I recently bought a Kindle. More than once, as I’ve been excitedly showing off my new toy to friends, they’ve said “well, I just really love books, so I’m not interested in this.” Or even a more extreme version–that they’ll only be dragged into using this new technology kicking and screaming.
If I point out that one of the reasons I love my Kindle is because I travel a lot for work, they will tell me that, “Oh, it makes sense for you.”
Electronic books have been a staple of science fiction since the early days of the field, and some even go farther and suggest that when computers will be able to read to us, the act of reading itself will become obsolete. The Kindle (and other ebook readers) is the first major commercially popular electronic books.
The Kindle even has a “read to me” feature, but I never use it. (I can only listen to books when I’m doing something else, like driving. And the Kindle’s voice is a generic computer voice with no inflection, so it’s hard to follow.) And since I’ve owned my Kindle, I’ve actually read more books than in the period right before buying it. I think that in some ways, the responses I’ve been getting suggest that there is something better or purer about paper books as opposed to electronic books.
Don’t get me wrong. I love paper books. I love hardbacks that will last for ages, and paperbacks that fall open to my favorite scenes. We are constantly running out of shelf space and having to prune our books so that we’re not overcome by towering piles of books at every turn. Which, I think, may be part of the reason I’m embracing the ebook technology.
I will never get rid of my truly loved books. I have boxes of books I can’t bear to get rid of, even if I don’t read them regularly. I also re-read many of my books on a regular basis. But that’s not the whole story. I also read books that I may not want to re-read. For those who love books, getting rid of books is a challenge. We can’t just throw them out, so we spend a lot of time trying to find takers to read them–even for free. (BookMooch is one great resource, but many of our friends know that we constantly urge them to take books from us if they even think they might read them). My Kindle allows me to simply archive books I don’t want to reread. No shelf space worries, and no disposal problems.
I studied history in college, and I remember reading some of the philosophers from ancient Greece, and they spoke about how they were afraid that the spread of writing to the common people would harm people’s memories. If they could just read a saga, rather than reciting it from memory, they wouldn’t have to work as hard. This was portrayed as a moral failing, rather than a feature of the new technology.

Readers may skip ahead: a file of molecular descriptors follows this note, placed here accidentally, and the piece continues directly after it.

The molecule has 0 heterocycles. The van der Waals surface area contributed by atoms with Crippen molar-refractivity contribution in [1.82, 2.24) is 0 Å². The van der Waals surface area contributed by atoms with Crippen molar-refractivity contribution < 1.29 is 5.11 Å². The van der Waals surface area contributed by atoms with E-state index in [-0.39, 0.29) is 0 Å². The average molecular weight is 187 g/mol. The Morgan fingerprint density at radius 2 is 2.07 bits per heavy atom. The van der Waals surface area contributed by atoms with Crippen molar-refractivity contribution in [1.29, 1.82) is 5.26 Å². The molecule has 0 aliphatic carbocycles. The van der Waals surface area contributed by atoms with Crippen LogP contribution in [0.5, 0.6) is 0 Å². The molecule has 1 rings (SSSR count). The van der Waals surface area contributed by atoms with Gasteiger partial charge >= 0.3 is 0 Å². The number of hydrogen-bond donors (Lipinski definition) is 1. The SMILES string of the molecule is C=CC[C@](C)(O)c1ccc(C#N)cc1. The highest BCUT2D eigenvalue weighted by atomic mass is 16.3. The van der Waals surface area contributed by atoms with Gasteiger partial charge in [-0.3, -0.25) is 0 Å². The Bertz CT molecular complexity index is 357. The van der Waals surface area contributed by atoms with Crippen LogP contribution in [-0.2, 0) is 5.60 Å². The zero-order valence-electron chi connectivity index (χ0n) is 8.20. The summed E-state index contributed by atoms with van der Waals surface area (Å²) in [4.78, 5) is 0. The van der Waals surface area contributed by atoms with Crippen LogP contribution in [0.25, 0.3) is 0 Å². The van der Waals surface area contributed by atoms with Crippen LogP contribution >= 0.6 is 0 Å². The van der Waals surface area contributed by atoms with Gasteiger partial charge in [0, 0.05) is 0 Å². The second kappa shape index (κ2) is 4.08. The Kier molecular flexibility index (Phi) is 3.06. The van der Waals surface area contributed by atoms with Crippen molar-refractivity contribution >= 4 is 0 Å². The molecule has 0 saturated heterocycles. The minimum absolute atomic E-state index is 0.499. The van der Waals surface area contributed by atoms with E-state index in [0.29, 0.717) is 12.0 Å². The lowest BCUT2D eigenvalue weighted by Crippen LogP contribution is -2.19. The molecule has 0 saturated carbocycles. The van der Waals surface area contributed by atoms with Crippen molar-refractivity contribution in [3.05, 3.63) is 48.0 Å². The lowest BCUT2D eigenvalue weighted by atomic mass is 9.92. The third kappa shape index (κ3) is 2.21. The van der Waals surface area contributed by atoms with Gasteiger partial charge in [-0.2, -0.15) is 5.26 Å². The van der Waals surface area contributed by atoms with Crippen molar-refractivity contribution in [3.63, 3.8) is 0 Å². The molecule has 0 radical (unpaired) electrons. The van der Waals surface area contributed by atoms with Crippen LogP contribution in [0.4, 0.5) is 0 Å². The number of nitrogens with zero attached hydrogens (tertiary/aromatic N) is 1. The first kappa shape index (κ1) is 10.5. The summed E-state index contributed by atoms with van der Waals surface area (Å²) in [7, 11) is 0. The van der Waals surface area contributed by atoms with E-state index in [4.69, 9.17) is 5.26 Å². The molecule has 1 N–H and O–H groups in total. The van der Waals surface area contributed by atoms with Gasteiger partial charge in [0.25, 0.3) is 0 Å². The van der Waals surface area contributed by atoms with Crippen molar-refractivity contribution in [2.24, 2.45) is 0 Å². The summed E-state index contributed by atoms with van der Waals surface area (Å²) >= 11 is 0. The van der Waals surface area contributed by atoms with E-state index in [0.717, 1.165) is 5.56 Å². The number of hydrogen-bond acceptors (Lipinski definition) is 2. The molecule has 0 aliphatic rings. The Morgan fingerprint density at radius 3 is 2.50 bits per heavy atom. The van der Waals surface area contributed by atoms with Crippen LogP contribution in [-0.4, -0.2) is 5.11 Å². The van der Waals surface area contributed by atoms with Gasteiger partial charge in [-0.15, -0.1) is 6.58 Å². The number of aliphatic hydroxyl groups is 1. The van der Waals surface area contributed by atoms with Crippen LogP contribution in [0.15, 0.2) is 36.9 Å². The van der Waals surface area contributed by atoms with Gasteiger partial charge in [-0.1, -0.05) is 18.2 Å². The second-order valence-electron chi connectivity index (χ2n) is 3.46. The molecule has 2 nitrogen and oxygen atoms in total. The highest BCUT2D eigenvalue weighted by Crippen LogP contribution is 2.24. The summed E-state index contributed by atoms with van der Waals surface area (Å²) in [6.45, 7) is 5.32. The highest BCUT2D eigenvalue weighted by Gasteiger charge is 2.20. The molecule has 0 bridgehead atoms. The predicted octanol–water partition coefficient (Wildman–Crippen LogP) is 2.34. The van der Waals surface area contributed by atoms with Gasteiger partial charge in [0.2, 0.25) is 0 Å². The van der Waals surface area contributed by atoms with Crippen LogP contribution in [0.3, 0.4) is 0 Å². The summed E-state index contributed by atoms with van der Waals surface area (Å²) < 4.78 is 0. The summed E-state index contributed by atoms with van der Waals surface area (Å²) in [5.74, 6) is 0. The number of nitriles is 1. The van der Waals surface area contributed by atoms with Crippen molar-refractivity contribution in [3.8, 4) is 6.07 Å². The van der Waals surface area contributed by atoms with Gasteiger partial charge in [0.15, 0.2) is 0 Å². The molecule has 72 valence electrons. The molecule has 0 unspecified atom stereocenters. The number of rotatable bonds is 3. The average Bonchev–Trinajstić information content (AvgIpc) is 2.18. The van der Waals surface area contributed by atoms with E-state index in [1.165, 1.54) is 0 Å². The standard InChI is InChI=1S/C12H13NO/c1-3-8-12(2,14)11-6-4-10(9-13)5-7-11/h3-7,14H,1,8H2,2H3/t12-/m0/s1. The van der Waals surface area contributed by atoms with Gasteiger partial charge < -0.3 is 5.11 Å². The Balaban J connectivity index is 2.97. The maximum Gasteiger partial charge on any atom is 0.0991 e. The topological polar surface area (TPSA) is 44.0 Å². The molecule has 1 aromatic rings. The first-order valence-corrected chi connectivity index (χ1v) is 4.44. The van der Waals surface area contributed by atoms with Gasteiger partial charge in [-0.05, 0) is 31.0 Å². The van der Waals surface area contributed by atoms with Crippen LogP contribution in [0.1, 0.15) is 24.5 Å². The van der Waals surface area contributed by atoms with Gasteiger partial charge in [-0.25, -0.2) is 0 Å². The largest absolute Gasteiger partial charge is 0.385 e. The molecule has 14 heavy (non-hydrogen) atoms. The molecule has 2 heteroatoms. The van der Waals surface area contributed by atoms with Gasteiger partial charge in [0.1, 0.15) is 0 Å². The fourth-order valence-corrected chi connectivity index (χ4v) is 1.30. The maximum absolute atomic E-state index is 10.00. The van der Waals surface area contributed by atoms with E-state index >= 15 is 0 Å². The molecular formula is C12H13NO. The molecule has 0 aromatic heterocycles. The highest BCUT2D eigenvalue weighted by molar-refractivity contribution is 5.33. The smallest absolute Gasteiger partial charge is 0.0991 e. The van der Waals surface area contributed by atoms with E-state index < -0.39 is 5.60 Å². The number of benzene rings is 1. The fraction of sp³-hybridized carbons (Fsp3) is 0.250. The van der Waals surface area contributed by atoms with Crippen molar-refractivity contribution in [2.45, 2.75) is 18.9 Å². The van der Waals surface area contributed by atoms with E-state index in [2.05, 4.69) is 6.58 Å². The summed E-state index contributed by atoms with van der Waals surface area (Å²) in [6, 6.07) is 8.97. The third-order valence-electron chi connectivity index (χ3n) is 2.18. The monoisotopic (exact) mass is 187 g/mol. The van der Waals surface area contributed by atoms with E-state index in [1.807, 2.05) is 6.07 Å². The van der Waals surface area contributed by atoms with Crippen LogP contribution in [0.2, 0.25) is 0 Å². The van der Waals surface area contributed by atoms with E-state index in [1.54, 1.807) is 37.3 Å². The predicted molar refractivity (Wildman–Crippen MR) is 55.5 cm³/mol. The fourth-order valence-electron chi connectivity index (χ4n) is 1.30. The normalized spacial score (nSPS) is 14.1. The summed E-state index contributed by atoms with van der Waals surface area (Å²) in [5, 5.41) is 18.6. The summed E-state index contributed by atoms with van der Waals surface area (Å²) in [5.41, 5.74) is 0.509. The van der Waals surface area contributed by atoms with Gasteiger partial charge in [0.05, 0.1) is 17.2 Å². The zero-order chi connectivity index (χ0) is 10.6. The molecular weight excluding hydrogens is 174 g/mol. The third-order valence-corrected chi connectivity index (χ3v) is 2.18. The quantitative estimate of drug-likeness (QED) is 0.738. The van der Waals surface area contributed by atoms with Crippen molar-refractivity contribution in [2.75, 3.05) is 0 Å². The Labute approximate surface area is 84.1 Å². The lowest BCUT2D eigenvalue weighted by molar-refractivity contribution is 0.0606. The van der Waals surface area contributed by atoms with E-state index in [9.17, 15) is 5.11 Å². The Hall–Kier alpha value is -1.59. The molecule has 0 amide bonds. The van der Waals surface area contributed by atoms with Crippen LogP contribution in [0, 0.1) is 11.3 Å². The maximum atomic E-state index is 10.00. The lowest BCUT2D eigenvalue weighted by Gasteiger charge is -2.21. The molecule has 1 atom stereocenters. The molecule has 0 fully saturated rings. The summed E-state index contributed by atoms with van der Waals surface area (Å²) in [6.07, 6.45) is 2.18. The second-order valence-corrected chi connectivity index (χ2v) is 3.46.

Similarly, the spread of the printing press led some thinkers to discuss how eventually, we’d run out of books to print. After all, at the time of Gutenberg, there were libraries in major cities that held only 2000 or so books. Compare that to the smallest local library now.
I believe that electronic books are a similar revolution in terms of the amount of material available. Electronic books have far less overhead than paper ones. The main cost is the time of the author (and, ideally, the time of the editor, but that seems to have been skipped in far too many of the ebooks I’ve seen). No paper, ink, printing machinery, publicity, etc. (Well, there can be some publicity, but it’s generally online, and much less sophisticated and costly.)
Amazon offers a sample of every single book that’s available on Kindle–so that you can decide if you want to buy it. This is a revolutionary concept, when you think about it. They’re giving away some of the proprietary content in the hopes that you’re willing to buy more. Free samples have existed for a long time in many fields, but generally for consumables. Books are not used up by reading. Therefore, there are market pressures to make the books interesting from the start, so that people will be enticed to read more and to buy the book.
In addition, the vast amount of free stuff out there is another sign that the nature of publishing is changing. The time of the author isn’t valuable to the reader unless it’s something that the reader is willing to pay for. Having to compete against the free material forces professional writers and publishers to find ways to add value–most often by finding writers who are better than what is available for free.
That’s part of the reason I love my Kindle–because it’s a part of a movement that, rather than spelling the end of the book, is a revolution prioritizing skill and content over publicity and volume. I will happily pay for electronic books that are well written and enjoyable–particularly because they allow me to read more without sacrificing my valuable shelf space to stuff I don’t want to read more than once. Being able to travel with multiple books is just a side benefit–although a great one.
To me, my Kindle is a sign that books aren’t dying–they’re actually blossoming, since there are more ways to publish and more competition among writers.